Second, these robots can be trained by colleagues. It’s amazing to watch a line operator show the robot what needs to be done and then watch the robot do it. This “train by demonstration” may be one of the most compelling selling points. Traditional robots, of course, had to be programmed by consultants and it would take months for that to happen – a production employee never got anywhere near the process. In my experience, when the robot is the interface, that’s when people engage and are ready to work with the robot.
Finally, we’re seeing robots that can perform much more dexterous operations. I was part of a team that worked with NASA on building Robonaut, and that was a big part of what we were after: force-sensing manipulation. There’s a lot more to come in this space, and it will center on developing robots that perform tasks in the same way humans do.
How are you preparing GE for the deployment of smart, collaborative robots?
Our environments are low-volume, high mix and so flexibility is key. Since 2013, we’ve been looking at ways to advance our automation strategies in these environments with the latest innovations in robotics technology.
We see immense potential for collaborative robots in GE’s businesses. Today, we have Baxter robots from Rethink Robotics in use or being evaluated in GE Healthcare, GE Power and Water and GE Energy. We are looking forward to deploying our first Sawyer later this year.
I find two things critical to adoption success. First, we’ve got to change how we think about the manufacturing process. In the old days, factories were built around the robots and everything was configured to work around that installation. Today, robots must perform in human-centric operations – integrated into work cells, able to be moved to where the work is done, and making it possible for people to do their jobs better.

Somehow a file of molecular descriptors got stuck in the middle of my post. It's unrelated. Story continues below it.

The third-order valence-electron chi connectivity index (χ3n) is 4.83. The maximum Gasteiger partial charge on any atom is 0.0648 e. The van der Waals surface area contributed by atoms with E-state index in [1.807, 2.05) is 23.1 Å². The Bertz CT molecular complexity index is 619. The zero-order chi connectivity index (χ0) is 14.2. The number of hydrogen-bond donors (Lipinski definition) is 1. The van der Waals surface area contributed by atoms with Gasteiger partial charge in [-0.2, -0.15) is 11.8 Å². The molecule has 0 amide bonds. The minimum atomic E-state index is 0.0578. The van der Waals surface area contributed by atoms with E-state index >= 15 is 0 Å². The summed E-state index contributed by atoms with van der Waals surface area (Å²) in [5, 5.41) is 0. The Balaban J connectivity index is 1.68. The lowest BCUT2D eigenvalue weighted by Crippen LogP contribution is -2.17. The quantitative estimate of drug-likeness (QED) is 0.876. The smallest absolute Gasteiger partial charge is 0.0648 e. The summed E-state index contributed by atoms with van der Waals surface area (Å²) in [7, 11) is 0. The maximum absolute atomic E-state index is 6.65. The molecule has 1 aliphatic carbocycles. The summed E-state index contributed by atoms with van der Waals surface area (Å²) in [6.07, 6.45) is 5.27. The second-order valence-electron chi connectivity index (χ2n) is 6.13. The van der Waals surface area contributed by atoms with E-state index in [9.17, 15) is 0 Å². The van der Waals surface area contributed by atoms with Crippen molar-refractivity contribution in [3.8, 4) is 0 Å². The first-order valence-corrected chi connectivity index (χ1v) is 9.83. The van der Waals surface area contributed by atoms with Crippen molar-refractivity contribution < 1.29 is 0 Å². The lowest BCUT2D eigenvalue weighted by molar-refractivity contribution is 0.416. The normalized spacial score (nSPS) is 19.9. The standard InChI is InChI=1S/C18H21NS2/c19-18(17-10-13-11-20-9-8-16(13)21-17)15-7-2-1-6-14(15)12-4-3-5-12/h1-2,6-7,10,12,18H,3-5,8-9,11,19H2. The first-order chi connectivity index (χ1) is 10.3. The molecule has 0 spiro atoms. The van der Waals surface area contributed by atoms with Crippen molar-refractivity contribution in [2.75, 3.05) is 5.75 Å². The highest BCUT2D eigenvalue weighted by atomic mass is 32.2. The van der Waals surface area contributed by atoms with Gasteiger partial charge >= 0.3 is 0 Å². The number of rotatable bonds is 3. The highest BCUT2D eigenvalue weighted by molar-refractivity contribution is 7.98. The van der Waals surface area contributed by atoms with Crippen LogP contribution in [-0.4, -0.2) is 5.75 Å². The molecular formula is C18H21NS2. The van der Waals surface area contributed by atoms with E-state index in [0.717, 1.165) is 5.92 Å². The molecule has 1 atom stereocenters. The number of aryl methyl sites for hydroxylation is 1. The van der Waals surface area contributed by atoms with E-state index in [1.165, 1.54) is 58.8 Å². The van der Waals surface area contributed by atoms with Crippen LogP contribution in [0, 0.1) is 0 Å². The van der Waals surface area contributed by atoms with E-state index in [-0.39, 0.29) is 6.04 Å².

Second, production teams have to be involved in the rollout. When line operators help identify how the robot will be used, train the robots, and work with the robots from day one, skepticism, fear and intimidation evaporate. More importantly, we get the improvements in productivity, efficiency and innovation we’re looking for much more quickly, as people focus on the work they are best suited to do and robots do the rest.
What will the role of robots be in GE’s Brilliant Factories?
We’re leading in the development of software solutions that make our products more efficient, easier to manage and maintain, and part of integrated environments. The collection and analysis of many, many terabytes of data from the hardware is absolutely part of that vision. That means doing so in our factories, and robots will be key in that process.
In the not-too-distant future, robots will help us manage that data to drive continuous process improvement, raise quality standards and more. That’s when we’ll see the true fulfillment of the promise of automation.
Roland’s vision is most definitely one of the most exciting ones in the industry today. More and more I’m reading and hearing about how manufacturers are moving toward a new model for robots and people working in collaboration as Roland sees it. What about you? What do you think the new workforce will look like and what are some of the ways robots can help people in manufacturing do their jobs better? Share your thoughts with me @jim_lawton.
Originally published on Forbes.